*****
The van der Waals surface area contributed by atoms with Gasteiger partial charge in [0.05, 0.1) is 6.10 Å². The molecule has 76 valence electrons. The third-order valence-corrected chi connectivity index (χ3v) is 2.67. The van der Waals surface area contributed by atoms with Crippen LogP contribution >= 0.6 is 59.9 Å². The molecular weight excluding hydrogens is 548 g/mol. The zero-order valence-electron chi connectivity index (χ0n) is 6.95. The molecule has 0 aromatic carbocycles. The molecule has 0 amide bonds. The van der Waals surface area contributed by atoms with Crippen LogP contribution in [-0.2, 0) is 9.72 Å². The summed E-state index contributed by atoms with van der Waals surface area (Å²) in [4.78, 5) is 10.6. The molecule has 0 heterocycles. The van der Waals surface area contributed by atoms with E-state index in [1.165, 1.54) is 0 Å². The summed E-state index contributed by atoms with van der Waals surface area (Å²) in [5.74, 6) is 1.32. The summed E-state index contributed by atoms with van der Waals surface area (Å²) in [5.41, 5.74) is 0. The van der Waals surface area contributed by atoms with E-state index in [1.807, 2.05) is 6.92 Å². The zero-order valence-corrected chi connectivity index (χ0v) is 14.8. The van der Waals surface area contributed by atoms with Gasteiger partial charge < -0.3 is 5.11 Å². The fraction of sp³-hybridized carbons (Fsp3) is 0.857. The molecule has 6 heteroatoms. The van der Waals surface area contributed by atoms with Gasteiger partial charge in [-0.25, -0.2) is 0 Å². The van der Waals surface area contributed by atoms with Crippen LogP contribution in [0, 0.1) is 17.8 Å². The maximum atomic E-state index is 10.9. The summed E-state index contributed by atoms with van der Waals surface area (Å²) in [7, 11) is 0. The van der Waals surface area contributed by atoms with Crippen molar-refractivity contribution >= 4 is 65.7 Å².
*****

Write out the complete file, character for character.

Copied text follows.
The van der Waals surface area contributed by atoms with Gasteiger partial charge in [0.05, 0.1) is 6.10 Å². The molecule has 76 valence electrons. The third-order valence-corrected chi connectivity index (χ3v) is 2.67. The van der Waals surface area contributed by atoms with Crippen LogP contribution >= 0.6 is 59.9 Å². The molecular weight excluding hydrogens is 548 g/mol. The zero-order valence-electron chi connectivity index (χ0n) is 6.95. The molecule has 0 aromatic carbocycles. The molecule has 0 amide bonds. The van der Waals surface area contributed by atoms with Crippen LogP contribution in [-0.2, 0) is 9.72 Å². The summed E-state index contributed by atoms with van der Waals surface area (Å²) in [4.78, 5) is 10.6. The molecule has 0 heterocycles. The van der Waals surface area contributed by atoms with E-state index in [1.165, 1.54) is 0 Å². The summed E-state index contributed by atoms with van der Waals surface area (Å²) in [5.74, 6) is 1.32. The summed E-state index contributed by atoms with van der Waals surface area (Å²) in [5.41, 5.74) is 0. The van der Waals surface area contributed by atoms with E-state index in [1.807, 2.05) is 6.92 Å². The zero-order valence-corrected chi connectivity index (χ0v) is 14.8. The van der Waals surface area contributed by atoms with Gasteiger partial charge < -0.3 is 5.11 Å². The fraction of sp³-hybridized carbons (Fsp3) is 0.857. The molecule has 6 heteroatoms. The van der Waals surface area contributed by atoms with Gasteiger partial charge in [-0.25, -0.2) is 0 Å². The van der Waals surface area contributed by atoms with Crippen LogP contribution in [0, 0.1) is 17.8 Å². The maximum atomic E-state index is 10.9. The summed E-state index contributed by atoms with van der Waals surface area (Å²) in [7, 11) is 0. The van der Waals surface area contributed by atoms with Crippen molar-refractivity contribution >= 4 is 65.7 Å².